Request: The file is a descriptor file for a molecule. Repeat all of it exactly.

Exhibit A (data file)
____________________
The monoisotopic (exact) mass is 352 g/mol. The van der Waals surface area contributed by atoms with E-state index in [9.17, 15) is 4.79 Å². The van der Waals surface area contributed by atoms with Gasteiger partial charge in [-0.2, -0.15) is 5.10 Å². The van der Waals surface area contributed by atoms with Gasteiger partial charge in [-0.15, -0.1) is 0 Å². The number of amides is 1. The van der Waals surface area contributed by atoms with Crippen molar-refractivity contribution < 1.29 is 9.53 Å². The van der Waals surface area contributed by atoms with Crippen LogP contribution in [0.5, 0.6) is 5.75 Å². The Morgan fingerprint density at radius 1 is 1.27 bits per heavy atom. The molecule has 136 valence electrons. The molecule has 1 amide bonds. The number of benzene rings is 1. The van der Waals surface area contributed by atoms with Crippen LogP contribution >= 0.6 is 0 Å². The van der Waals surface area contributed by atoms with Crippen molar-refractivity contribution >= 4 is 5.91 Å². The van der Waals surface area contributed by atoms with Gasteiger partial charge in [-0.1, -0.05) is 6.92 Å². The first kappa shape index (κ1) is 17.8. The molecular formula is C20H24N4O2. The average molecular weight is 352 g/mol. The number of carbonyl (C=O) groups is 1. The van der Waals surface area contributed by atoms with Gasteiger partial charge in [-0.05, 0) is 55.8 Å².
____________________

The monoisotopic (exact) mass is 352 g/mol. The van der Waals surface area contributed by atoms with E-state index in [9.17, 15) is 4.79 Å². The van der Waals surface area contributed by atoms with Gasteiger partial charge in [-0.2, -0.15) is 5.10 Å². The van der Waals surface area contributed by atoms with Gasteiger partial charge in [-0.15, -0.1) is 0 Å². The number of amides is 1. The van der Waals surface area contributed by atoms with Crippen molar-refractivity contribution < 1.29 is 9.53 Å². The van der Waals surface area contributed by atoms with Crippen LogP contribution in [0.5, 0.6) is 5.75 Å². The Morgan fingerprint density at radius 1 is 1.27 bits per heavy atom. The molecule has 136 valence electrons. The molecule has 1 amide bonds. The number of benzene rings is 1. The van der Waals surface area contributed by atoms with Crippen LogP contribution >= 0.6 is 0 Å². The van der Waals surface area contributed by atoms with Crippen molar-refractivity contribution >= 4 is 5.91 Å². The van der Waals surface area contributed by atoms with Gasteiger partial charge in [-0.1, -0.05) is 6.92 Å². The first kappa shape index (κ1) is 17.8. The molecular formula is C20H24N4O2. The average molecular weight is 352 g/mol. The number of carbonyl (C=O) groups is 1. The van der Waals surface area contributed by atoms with Gasteiger partial charge in [-0.05, 0) is 55.8 Å².